Max Mosley stands down

Max Mosley

Max Mosley 

 © The Cahier Archive

FIA President Max Mosley has announced that he is to stand down from his role as FIA President in October, one year before the end of his mandate. Mosley has been in charge of international motorsport since he was elected FISA President in the autumn of 1991. Two years later he led a reform of the entire FIA and became FIA President in charge of the federation in 1993. He has run the FIA ever since, playing an important role in establishing the FIA as a major lobbying body with governments, not only in the sport but also in the automobile world. He was the motive force behind the EuroNCAP crash testing programme, which is now being used by automobile companies to promote their cars, and in establishing the FIA Foundation, a charity established with funds raised by the lease of the commercial rights to F1 which will fund research into automotive research in the years to come. More recently he established the FIA Institute, to do research into automotive issues.

The circumstances behind Mosley's sudden decision to quit are clouded at the moment but there have been suggestions that Mosley's proposals to split the FIA President's role was rejected by the member clubs on Thursday morning in what Mosley have interpreted as a vote of no confidence in his leadership. We also hear that Mosley's proposals for the future of karting were voted down the previous day by a majority in the World Motor Sport Council but a margin of 18 votes to 5.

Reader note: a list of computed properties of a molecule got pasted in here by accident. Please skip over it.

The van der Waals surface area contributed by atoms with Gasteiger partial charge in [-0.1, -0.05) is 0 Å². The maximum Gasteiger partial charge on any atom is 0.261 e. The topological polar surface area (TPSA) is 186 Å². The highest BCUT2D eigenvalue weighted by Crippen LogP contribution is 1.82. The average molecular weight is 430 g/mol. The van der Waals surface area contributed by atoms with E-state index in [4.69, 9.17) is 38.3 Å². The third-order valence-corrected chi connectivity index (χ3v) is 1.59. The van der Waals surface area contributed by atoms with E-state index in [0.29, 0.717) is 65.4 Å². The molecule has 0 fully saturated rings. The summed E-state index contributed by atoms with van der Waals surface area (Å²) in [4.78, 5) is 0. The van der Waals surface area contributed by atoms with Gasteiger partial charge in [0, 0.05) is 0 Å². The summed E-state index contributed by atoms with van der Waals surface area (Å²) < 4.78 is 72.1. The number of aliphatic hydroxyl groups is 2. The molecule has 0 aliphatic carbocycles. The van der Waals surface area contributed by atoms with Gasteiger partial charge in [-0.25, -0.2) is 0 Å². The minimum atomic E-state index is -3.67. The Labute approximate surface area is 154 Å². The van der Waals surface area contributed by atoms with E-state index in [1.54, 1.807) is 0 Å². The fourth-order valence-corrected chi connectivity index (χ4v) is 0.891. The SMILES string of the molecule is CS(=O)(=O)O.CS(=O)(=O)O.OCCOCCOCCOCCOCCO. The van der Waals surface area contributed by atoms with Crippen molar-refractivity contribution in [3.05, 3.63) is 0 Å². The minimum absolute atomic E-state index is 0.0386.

It is possible that Mosley may now wait to see if there is a movement to try to get him to stay on but we also hear that there are a number of possible candidates for the FIA Presidency in October 2005. The important question will be what happens in October when the FIA will have to choose what to do next year. There may be a move to hold elections for a new FIA President a year early; more likely there will be an interim president for a year, an established FIA name who is seen as a safe pair of hands to see the organization through until the election. This might be the Automobile Club de Monaco President Michel Boeri or another of his ilk. There may also be an attempt to get Mosley to stay on until the end of 2005 in order to sort out the problems in F1.

The next few months, leading up to the FIA Centenary celebrations in October, are likely to be interesting with the politicking over the presidency and the final completion of the merger with the International Touring Association (AIT), which is due to be completed by then.

One must also look at the possibility that Mosley is looking forward to a dotage in real politics as the heads of major sporting federations have often in the past been ennobled by the British government.

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